The weak Dollar policy is calculated and intentional, although there will ultimately be unintended consequences. Washington wants a low Dollar to favor what export industry is left, and a high Yuan to make Chinese products more expensive here to curb imports. But the more important reason is that the policy not only fuels liquidity creation and deficit spending, but the dirty little secret is that currency devaluation is the chosen path for dealing with the ballooning debt (borrow now and pay it back later in cheaper dollars.)

    The U.S. Dollar fundamentals look very bad. The fiscal and monetary policies of the U.S. Government have been leading to enormous triple deficits (Trade, Budget, and Current Account). At their most recent meeting the Federal Reserve worried about “uncomfortably low inflation” and pretty much promised more quantitative easing (creating more Dollars to buy Treasury bonds and other debt instruments) to help the economy.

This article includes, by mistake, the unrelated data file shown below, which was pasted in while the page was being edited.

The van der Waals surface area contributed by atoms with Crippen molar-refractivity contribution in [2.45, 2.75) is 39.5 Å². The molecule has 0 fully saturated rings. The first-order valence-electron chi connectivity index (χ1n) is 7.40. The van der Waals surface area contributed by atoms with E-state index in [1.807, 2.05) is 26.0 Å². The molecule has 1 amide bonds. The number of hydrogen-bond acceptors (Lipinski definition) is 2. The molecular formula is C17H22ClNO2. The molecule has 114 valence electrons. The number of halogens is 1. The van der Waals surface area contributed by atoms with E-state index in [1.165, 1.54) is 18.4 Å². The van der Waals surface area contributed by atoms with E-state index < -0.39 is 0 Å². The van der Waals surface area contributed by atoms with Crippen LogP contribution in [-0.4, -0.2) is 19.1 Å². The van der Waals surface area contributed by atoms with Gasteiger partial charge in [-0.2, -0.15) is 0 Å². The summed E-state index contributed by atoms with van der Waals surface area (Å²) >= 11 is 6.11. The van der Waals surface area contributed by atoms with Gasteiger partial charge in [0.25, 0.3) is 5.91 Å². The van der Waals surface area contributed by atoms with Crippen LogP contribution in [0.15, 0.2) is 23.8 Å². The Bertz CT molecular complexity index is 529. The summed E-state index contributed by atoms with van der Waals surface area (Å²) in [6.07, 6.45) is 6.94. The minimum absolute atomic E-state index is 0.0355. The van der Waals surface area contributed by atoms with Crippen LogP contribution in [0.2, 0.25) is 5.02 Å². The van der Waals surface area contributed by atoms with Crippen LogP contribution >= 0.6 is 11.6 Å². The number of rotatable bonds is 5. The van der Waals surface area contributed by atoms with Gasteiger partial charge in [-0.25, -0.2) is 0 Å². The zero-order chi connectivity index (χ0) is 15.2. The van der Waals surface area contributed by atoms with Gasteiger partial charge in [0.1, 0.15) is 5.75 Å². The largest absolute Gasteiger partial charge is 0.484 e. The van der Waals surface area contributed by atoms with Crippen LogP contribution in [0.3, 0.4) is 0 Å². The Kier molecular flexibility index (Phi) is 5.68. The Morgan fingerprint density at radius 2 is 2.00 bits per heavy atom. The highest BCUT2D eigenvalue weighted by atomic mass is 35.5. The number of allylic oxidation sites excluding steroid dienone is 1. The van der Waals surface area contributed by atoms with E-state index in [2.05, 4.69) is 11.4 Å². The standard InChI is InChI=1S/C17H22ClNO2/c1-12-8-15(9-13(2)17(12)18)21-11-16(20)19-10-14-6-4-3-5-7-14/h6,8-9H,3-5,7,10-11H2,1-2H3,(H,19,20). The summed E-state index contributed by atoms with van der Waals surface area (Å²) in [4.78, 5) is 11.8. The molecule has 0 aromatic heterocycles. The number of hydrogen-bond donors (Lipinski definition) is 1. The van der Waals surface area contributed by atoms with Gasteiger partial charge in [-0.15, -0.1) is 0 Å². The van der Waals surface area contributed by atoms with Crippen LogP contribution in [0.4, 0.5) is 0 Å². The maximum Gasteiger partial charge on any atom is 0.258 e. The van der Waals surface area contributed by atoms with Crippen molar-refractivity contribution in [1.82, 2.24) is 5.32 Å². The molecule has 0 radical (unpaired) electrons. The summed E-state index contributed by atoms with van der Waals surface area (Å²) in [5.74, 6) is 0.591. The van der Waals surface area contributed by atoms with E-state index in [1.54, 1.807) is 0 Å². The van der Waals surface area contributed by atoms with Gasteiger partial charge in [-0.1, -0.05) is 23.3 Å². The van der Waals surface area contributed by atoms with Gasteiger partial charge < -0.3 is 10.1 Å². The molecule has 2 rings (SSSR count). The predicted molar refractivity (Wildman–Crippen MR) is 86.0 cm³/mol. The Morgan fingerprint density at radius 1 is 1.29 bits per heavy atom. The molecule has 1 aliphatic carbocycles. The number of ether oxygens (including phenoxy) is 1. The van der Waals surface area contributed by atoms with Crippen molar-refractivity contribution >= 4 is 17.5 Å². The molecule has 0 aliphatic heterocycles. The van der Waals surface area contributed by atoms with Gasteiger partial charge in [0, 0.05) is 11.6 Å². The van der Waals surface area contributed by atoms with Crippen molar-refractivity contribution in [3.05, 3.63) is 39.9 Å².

Technically speaking, the U.S. Dollar looks as bad as it does on fundamental merit. Its failure to break through overhead resistance near the 2009 high earlier this year signaled it was headed lower, and it has since lost over 12%. What’s a lot more damaging for the Dollar’s future prospects is that by breaking below 80 the U.S. Dollar Index (see the chart below) has completed one of the most reliable trend reversal patterns in technical analysis: the “head and shoulder”.

    U.S. Dollar completes bearish head and shoulder pattern
    U.S. Dollar completes bearish head and shoulder pattern